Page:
The first Indigenous female firefighting crew in South Australia

Australia’s ABCNews produced a radio program about the first Indigenous female firefighting crew in South Australia. You can listen to it HERE; below is an excerpt from the transcript.

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“MARK COLVIN: A group of women in a remote Aboriginal community in South Australia’s APY Lands have formed the state’s first Indigenous female fire-fighting team.

For cultural reasons women in Mimili can’t join the Country Fire Service unit in the town.

But with the men often out of community on cultural business and other help so far away the women decided to train up so they could protect themselves and their land.

One of the new fire-fighters says she hopes other Indigenous women follow their lead.

Natalie Whiting reports.

NATALIE WHITING: About five hours from Uluru in the top corner of South Australia is Mimili.

A group of women there have been spending today putting out fires.

TANIA POMPEY: We’re going out just doing some patch-burning and I think we’re doing burning a car, that’s one of our old wrecks in our rubbish dump here, just keeping up our training skills that we learnt.

NATALIE WHITING: Tania Pompey is one Mimili’s new fire-fighters.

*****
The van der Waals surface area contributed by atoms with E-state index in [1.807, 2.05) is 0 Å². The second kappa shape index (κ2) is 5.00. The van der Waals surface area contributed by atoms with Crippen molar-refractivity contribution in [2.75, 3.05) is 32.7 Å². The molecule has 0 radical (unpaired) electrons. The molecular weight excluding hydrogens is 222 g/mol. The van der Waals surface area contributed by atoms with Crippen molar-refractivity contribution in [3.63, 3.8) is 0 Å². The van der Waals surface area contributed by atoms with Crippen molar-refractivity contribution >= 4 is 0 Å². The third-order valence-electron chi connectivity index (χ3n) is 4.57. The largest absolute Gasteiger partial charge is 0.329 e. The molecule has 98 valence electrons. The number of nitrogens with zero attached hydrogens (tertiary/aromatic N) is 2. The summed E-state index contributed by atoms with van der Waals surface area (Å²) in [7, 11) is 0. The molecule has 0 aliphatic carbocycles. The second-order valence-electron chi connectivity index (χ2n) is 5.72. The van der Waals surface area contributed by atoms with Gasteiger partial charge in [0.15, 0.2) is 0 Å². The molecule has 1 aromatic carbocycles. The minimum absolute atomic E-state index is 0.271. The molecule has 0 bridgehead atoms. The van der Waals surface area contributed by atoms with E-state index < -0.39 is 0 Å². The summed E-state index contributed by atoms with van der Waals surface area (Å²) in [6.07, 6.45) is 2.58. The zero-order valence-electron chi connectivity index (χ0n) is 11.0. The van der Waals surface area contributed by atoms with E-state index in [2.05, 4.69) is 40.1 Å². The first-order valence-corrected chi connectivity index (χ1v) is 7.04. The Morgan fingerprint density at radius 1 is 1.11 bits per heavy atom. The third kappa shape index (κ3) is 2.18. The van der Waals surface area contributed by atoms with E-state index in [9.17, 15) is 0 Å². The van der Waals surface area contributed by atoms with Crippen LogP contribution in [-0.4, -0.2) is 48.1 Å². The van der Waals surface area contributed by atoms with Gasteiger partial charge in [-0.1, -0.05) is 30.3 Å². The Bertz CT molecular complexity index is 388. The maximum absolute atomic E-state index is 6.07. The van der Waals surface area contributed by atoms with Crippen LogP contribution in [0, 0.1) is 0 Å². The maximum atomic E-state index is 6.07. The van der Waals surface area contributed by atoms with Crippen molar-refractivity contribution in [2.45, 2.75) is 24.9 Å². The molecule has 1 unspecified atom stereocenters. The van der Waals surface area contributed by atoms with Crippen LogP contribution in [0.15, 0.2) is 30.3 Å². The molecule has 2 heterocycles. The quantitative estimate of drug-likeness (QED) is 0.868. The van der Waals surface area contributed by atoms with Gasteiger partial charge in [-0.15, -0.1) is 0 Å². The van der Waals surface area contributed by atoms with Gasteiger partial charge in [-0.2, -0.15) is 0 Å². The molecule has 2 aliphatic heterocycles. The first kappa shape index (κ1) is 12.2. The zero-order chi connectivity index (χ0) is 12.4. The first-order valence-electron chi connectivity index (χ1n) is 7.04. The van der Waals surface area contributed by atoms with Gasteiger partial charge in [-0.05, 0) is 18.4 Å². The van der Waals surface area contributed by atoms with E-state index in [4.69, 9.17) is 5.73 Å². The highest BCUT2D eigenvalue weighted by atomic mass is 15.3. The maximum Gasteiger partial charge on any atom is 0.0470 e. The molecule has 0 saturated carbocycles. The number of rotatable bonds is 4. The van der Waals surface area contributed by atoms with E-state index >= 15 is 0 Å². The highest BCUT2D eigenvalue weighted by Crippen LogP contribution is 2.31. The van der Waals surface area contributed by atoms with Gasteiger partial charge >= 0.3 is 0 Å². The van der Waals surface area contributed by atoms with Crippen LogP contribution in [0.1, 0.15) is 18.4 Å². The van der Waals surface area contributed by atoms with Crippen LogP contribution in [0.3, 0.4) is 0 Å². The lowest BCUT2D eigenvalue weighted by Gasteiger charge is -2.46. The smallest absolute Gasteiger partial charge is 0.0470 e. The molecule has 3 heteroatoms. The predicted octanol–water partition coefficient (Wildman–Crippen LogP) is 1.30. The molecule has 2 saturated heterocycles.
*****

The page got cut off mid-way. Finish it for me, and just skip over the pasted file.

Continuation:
She and eight other women have undergone training with the Country Fire Service.

TANIA POMPEY: We’ve got a male CFS team and so I was just seeing how they do their training and I thought oh well, if the men go away or anything like that for a bit of trips and things, I just decided we can’t go after them, us women have to stick up for ourselves and just look after the family.

NATALIE WHITING: Absolutely, and I guess with cultural business, men’s business, there are times when most of the men aren’t in communities, is that the case?

TANIA POMPEY: Yes, and I saw how well the men team were working together, and I went to one of the training courses and I just though oh well, let’s do it.

NATALIE WHITING: Now, I understand that you guys are actually going to be the first Indigenous female fire-fighting team.

How did you feel when you heard that?

TANIA POMPEY: Totally, totally overwhelmed.

We didn’t, we just thought oh, just a bunch of ladies doing it and then one of my friends said “we haven’t heard anything like this from other people before”, and so we felt really privileged…”

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102 Australian fire personnel assisting with wildfires in Canada

Aussie firefighters in Canada